In a Vase on Monday: Two-Tone

Happy to be joining Cathy at Rambling in the Garden on this sunny (!) November morning for her weekly vase meme!

I was intending to cut the last of the Scabious flowers for a vase today, but when I saw they were smothered in hungry bees I just had to leave them standing. Instead, I salvaged some Euphorbia I had chopped down yesterday as it had flopped in the damp weather, and added a few of the late Cosmos. Yes, they survived another frost! The result is a bit odd, but nonetheless pleasing for a November vase. πŸ˜ƒ

The gloves on the photo are a reminder to take care when cutting Euphorbia due to the sap, which can cause allergies and burns. I Β must admit I have not cared much about this before and have never had problems, but recently my skin has become sensitive to grasses, so I am not taking any risks – hence the new gauntlet style gloves with nice long sleeves to protect my wrists. πŸ˜ƒ

The lime green of this Euphorbia (E. seguieriana ssp niciciana) has been so vibrant since the spring and I have plans to put another one in the sunshine bed next year.

The sempervivums in the background are spending the winter on my potting bench in the warmest spot under the balcony where they should be nice and dry.

IΒ wonder if you still have flowers to share today – do visit Cathy (Rambling in the Garden) to see what her lovely garden has offered her this week.

And Happy November!


46 thoughts on “In a Vase on Monday: Two-Tone

    • Cosmos are pretty tough plants, aren’t they! Mine didn’t get a drop of water all summer and still did amazingly well, and now they are one of the last flowers standing.

  1. You are right to be careful, Liz at the Blooming garden told me she had a friend who nearly lost her sight because she touched her eyes (and this was after thoroughly washing here hands).

  2. That is a most intriguing euphorbia – it looks so tactile so your warning is a timely reminder about the sap. Good to see you still have some cosmos – mine are just about hanging on but there was nothing work picking from them for today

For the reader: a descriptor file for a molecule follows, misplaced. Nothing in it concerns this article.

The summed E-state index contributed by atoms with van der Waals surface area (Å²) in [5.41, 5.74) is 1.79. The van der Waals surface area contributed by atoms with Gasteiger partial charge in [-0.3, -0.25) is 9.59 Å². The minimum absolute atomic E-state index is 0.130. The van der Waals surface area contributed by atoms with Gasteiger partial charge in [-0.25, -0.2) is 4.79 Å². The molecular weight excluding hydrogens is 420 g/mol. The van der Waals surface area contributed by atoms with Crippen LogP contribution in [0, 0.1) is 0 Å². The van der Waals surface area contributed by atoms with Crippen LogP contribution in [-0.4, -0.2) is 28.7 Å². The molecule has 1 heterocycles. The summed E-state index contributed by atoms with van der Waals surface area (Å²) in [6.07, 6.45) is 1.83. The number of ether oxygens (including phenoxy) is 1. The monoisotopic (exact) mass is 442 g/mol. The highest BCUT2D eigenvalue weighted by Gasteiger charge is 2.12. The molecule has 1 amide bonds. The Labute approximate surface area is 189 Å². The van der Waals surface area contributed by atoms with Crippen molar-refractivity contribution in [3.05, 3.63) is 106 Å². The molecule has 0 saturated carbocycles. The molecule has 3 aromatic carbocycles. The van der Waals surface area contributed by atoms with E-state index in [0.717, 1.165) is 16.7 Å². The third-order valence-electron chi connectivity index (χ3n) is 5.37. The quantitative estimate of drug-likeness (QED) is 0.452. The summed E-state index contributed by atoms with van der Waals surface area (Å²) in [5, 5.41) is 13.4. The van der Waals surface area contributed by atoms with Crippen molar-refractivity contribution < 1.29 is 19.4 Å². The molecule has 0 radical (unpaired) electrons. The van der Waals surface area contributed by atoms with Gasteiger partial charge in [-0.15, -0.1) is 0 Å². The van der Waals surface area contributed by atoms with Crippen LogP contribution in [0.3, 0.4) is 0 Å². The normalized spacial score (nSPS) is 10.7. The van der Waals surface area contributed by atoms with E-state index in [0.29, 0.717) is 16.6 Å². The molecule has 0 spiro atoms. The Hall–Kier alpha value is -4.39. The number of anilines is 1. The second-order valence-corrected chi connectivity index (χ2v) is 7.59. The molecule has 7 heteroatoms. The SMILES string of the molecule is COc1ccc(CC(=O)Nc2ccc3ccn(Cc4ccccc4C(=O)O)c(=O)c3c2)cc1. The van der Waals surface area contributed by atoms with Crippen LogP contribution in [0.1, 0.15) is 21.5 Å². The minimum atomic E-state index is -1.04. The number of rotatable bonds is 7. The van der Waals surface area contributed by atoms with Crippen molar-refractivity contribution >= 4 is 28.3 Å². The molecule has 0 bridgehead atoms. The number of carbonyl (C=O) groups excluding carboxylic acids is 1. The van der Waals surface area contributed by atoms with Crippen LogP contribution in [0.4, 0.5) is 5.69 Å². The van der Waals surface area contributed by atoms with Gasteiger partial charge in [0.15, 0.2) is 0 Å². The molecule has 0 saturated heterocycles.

• Most of my cosmos look okay from a distance, but these pink ones still have loads of buds and fresh flowers and look quite happy in the damp and cold! They were a mix that a friend sowed and she gave me a few plants, so I don’t know what sort they are.

  3. A lovely little green ball. Hopefully your cosmos will last a little longer. I never used to pay much heed to sappy plants but I’ve had various reactions on my arms and once on my face so I do take more care now!

  4. Like you I now take care with sap….unless you have an awful lot of rain and they become waterlogged, sempervivums are really very hardy. Mine stay outside all year round! I too have noticed that the last flowers have been visited by many bees. I think this is the latest in the year that I have noticed them.

    • I have had many of these Sempervivums for years, but always close to the house where they don’t get rained on. That seems to be the secret to keeping them – dry and well-drained. They love being baked in our summer heat too. Quite the perfect plant for our climate really!

  5. It looks like a jazzy art installation, Cathy! I’m amazed you still have Cosmos to cut – here it’s not frost (a rare occurrence) but mildew that takes them out.

  6. I didn’t know that about Euphorbias. Good to know since I have one and dearly hope it survives our winters. It is a treat to still have flowers to cut this late in the year. All I have at this point are a few roses, which will hang on until a killing frost, which has been mild thus far.
    Happy week Cathy!

    • Thanks Cindy. In well-drained soil this Euohorbia is very hardy, but I know there are some that are more susceptible to wet and cold. Hope your roses last just a little bit longer! πŸ™‚

  7. Cathy you have to be careful with the sap of plants. I also wear gloves because even the earth gives me allergy and puts my hands very badly. I love your vase: a green ball of euphorbia in which some cosmos full of color appear, is charming. Your sempervivums look divine. Have a great week. Greetings from Margarita.

  8. Glad to hear that you are enjoying sunshine Cathy and that bees are still about. I am always wary of euphorbia as my skin seems to be provoked by all sorts. Still it’s nice to admire them from afar as well as your beautiful cosmos πŸ˜„

  9. So pretty, Cathy. I smiled at your comment about the Scabious flowers smothered in bees! I really need to cut back several plants in my garden and that’s what I’m finding, too! So many bees still enjoying them I just can’t disturb their enthusiasm! I can’t be certain, but I think I have many more bees this season than in times past, which is really good to see. My sempervivums will stay in ground throughout the winter and should be fine, however, once in a great while we’ll have a hard frost and the damage is extreme. I am never completely confident. Fingers crossed!

    • That really is good news that you have so many bees too. My garden has been full of insects this summer, despite talk of insects dying out. My sempervivums are all very hardy and will withstand any amount of frost – even -20Β°C or more, but they don’t like damp soil. I keep them near the house so they don’t get rain or snow on them. πŸ™‚ I love them for being so tough and sometimes quite weird and wonderful when they flower!

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